Last month, hundreds of travelers were trapped on trains for hours when the subway system abruptly shuddered to a halt around 10:30 p.m. Initially, MTA officials and politicians blamed Con Edison, which had experienced a brief power shortage that night, for the system disruption.
Now, two independent reviews have found that someone at the MTA’s Rail Control Center caused the system shutdown by accidentally pressing the wrong button, according to Gothamist. The button, usually protected by a plastic case, was uncovered, making it easier to accidentally press and cut the power supply.
The power outage on August 29 lasted a little over an hour, but it took an additional four hours to evacuate 550 passengers, including some who tried to leave through the tunnels on their own and had to be rescued by the FDNY and police.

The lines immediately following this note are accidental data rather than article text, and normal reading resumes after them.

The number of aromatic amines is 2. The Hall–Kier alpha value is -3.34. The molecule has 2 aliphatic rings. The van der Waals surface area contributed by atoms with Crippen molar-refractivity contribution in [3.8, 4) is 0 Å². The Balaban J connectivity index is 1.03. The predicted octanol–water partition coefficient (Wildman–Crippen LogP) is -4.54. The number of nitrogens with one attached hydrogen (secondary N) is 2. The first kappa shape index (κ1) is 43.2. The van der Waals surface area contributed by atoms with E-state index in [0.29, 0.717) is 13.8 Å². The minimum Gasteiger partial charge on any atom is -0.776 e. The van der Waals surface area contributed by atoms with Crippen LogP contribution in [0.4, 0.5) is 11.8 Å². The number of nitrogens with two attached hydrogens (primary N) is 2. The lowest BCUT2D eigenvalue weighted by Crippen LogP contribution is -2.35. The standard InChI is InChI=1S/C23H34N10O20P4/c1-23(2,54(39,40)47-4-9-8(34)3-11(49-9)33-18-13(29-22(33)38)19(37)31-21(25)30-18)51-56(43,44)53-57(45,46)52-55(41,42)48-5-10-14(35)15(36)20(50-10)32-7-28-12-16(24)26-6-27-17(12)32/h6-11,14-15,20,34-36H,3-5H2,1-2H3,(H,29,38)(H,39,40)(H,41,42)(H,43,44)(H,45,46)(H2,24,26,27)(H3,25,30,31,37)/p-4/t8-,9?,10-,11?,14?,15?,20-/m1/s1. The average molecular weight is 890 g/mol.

“Lack of a proper power distribution monitoring system, providing visibility of the status of key electrical components in the power distribution system,” was to blame, as was “lack of a direct line of command and guidelines on prioritizing restorative activities,” according to one of the two reports, this one by engineering firm HDR.
The firm suggested reorganizing protocol for incidents like this, as well as installing equipment that would provide detailed information about the electricity, mechanical, and security systems.
The interim chairman of the MTA, Janno Lieber, has said he will implement the suggested recommendations.
“The agency will also install additional cable connections to improve power redundancy in the building, as well as a more comprehensive Building Management System that will provide detailed visibility into the status of the building’s electrical distribution, mechanical, and security systems,” Lieber said in a statement. “I want to thank Governor Hochul for really digging into these issues with us and helping to identify lasting solutions.”